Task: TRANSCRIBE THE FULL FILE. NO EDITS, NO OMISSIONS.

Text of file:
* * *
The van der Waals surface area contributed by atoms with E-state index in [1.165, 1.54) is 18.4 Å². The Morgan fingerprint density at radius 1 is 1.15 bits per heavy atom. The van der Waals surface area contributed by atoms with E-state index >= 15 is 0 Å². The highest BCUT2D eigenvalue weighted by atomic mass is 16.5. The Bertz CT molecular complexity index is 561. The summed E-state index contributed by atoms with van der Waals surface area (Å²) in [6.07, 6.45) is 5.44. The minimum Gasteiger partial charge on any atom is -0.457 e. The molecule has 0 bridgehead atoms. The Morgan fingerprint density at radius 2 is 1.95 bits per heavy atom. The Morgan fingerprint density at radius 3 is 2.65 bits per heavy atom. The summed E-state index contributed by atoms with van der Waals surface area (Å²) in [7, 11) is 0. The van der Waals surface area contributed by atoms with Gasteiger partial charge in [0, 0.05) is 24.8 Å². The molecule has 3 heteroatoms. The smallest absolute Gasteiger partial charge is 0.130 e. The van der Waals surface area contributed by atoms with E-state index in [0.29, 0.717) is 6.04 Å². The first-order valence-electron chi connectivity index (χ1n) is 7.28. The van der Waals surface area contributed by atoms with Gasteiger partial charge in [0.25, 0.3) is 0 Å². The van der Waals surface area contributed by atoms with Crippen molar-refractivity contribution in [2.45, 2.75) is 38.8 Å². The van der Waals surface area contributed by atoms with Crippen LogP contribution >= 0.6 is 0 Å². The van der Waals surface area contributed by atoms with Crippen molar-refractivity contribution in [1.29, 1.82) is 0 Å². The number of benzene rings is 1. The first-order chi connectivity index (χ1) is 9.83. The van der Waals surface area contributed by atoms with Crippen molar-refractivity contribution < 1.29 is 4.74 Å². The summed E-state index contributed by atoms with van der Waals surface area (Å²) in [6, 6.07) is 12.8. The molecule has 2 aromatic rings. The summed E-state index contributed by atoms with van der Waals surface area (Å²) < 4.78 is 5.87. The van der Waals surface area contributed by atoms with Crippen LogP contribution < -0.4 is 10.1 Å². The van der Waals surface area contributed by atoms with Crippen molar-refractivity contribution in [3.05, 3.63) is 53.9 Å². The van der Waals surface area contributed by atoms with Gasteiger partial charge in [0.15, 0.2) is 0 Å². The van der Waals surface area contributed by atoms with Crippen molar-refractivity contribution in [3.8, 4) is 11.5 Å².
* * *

The van der Waals surface area contributed by atoms with E-state index in [1.165, 1.54) is 18.4 Å². The Morgan fingerprint density at radius 1 is 1.15 bits per heavy atom. The van der Waals surface area contributed by atoms with E-state index >= 15 is 0 Å². The highest BCUT2D eigenvalue weighted by atomic mass is 16.5. The Bertz CT molecular complexity index is 561. The summed E-state index contributed by atoms with van der Waals surface area (Å²) in [6.07, 6.45) is 5.44. The minimum Gasteiger partial charge on any atom is -0.457 e. The molecule has 0 bridgehead atoms. The Morgan fingerprint density at radius 2 is 1.95 bits per heavy atom. The Morgan fingerprint density at radius 3 is 2.65 bits per heavy atom. The summed E-state index contributed by atoms with van der Waals surface area (Å²) in [7, 11) is 0. The van der Waals surface area contributed by atoms with Gasteiger partial charge in [0, 0.05) is 24.8 Å². The molecule has 3 heteroatoms. The smallest absolute Gasteiger partial charge is 0.130 e. The van der Waals surface area contributed by atoms with E-state index in [0.29, 0.717) is 6.04 Å². The first-order valence-electron chi connectivity index (χ1n) is 7.28. The van der Waals surface area contributed by atoms with Gasteiger partial charge in [0.25, 0.3) is 0 Å². The van der Waals surface area contributed by atoms with Crippen molar-refractivity contribution in [2.45, 2.75) is 38.8 Å². The van der Waals surface area contributed by atoms with Crippen LogP contribution >= 0.6 is 0 Å². The van der Waals surface area contributed by atoms with Crippen molar-refractivity contribution in [1.29, 1.82) is 0 Å². The number of benzene rings is 1. The first-order chi connectivity index (χ1) is 9.83. The van der Waals surface area contributed by atoms with Crippen molar-refractivity contribution < 1.29 is 4.74 Å². The summed E-state index contributed by atoms with van der Waals surface area (Å²) in [6, 6.07) is 12.8. The molecule has 2 aromatic rings. The summed E-state index contributed by atoms with van der Waals surface area (Å²) < 4.78 is 5.87. The van der Waals surface area contributed by atoms with Crippen LogP contribution < -0.4 is 10.1 Å². The van der Waals surface area contributed by atoms with Crippen molar-refractivity contribution in [3.05, 3.63) is 53.9 Å². The van der Waals surface area contributed by atoms with Gasteiger partial charge in [0.15, 0.2) is 0 Å². The van der Waals surface area contributed by atoms with Crippen molar-refractivity contribution in [3.8, 4) is 11.5 Å².